A century ago, some of the best scientific minds were still debating whether atoms actually existed. Although atoms had long been a fabulously useful concept for making sense of chemical and material phenomena, no one had actually seen them. Their existence always was inferred, not confirmed by way of direct observations. Even so, well before World War I, almost all scientists believed that atoms were real.
Since then, microscopists and instrument designers have been inventing ever more clever ways to visualize the material world on ever finer scales. For years now, scientists have been using tools with names like scanning tunneling microscopes (STM) and high resolution transmission electron microscopy (HRTEM) to image the regimented geometry of crystalline samples’ constituent atoms. It has been way easier to image individual atoms of the heavier elements of the periodic table, such as tungsten and gold, compared to the atoms of lighter elements. Hardest of all has been imaging the lightest and smallest atoms of all, among them hydrogen and carbon atoms. These are the atoms most associated with life and with the biological chemistry that underlies life, which is why atomic-scale imaging has largely been the province of physicists and materials scientists who make products such as industrial catalysts and semiconductors.
A team of researchers at the University of California at Berkeley, led by physicist Alex A. Zettl, has found a way to use a standard-issue transmission electron microscope (TEM) to visually discern individual atoms of hydrogen and carbon. A small number of these atoms that were lingering in the TEM’s sealed and evacuated sample chamber had drifted onto an atomically thin sheet of graphene–a molecular grid of carbon atoms in the geometry of chicken wire-that the researchers had placed inside the chamber. In the image shown, to which the researchers have liberally applied image processing tools to produce the colors, the hydrogen atoms appear as green dots amidst a speckling of blue, which essentially is background noise due to the graphene. A lone red dot, with an arrow for extra emphasis, marks the location of a single carbon atom.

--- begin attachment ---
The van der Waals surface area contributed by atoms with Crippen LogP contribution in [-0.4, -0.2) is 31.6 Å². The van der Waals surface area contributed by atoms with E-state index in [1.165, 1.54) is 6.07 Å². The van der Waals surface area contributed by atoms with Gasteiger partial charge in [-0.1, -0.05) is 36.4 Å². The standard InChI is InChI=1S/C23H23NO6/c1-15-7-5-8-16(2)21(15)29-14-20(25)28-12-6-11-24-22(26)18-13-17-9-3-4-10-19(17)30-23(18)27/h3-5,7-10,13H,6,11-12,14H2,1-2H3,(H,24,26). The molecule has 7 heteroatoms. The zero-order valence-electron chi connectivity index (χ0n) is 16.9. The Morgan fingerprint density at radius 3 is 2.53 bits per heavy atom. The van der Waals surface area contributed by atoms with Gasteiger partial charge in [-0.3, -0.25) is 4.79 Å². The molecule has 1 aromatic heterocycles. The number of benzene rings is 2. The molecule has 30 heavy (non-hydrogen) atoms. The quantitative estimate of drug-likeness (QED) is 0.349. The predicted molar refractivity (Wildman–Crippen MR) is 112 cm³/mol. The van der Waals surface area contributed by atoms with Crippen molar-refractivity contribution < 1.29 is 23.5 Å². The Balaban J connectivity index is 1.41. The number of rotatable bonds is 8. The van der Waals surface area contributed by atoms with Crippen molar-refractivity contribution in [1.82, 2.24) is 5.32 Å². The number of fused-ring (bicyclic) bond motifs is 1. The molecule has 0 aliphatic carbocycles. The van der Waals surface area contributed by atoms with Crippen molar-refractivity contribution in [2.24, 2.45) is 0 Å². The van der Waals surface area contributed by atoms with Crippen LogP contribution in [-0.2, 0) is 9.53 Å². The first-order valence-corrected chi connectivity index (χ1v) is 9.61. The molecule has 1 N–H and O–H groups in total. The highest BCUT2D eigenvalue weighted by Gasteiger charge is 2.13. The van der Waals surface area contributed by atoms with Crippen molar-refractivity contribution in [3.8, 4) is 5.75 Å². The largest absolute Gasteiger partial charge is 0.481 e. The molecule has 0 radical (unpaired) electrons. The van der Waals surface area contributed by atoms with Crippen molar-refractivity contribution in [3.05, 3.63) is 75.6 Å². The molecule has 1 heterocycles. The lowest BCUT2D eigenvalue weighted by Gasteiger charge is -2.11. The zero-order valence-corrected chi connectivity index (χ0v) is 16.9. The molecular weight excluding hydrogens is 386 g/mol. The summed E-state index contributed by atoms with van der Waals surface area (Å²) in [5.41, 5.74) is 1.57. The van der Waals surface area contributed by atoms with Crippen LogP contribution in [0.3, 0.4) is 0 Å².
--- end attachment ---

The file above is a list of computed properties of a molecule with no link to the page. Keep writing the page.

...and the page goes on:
In a more raw form, the data from the TEM appears as squiggly traces that indicate how much a beam of electrons impinging on the sample scatters as the beam hits different locations of the sample’s microscape. A computer then transforms this scatter intensity data into a two-dimensional, black-and-white pictorial image that corresponds to the sample’s atomic landscape. Then, with additional image processing requiring the applications of aesthetic judgments, that is, choosing colors, the original data finally becomes the abstract “painting” seen here, a painting that harbors what appears to be scientists’ first glimpses of individual hydrogen atoms by way of TEM.
Unlike directly seeing a flower in your garden or the web page you are viewing by way of your own eyes and brain, “seeing” atoms requires mediation–a TEM, a computer, and image processing tools-to render what is otherwise invisible visible. Yet, eyes and brains also mediate our seeing. They constitute evolution-honed instrumentation that senses photons from objects and processes these signals in a way that we experience as seeing. Directly seeing with eyes, then, might be thought of a singly-mediated seeing, whereas using tools like TEMs might be thought of as doubly-mediated seeing.
Credit for image: Courtesy Zettl Research Group, Lawrence Berkeley National Laboratory and University of California at Berkeley. The Zettl group just published, in Nature (vol. 454, pp. 319-322), their first paper on the technique. The image above is not in the paper but is available at their web site.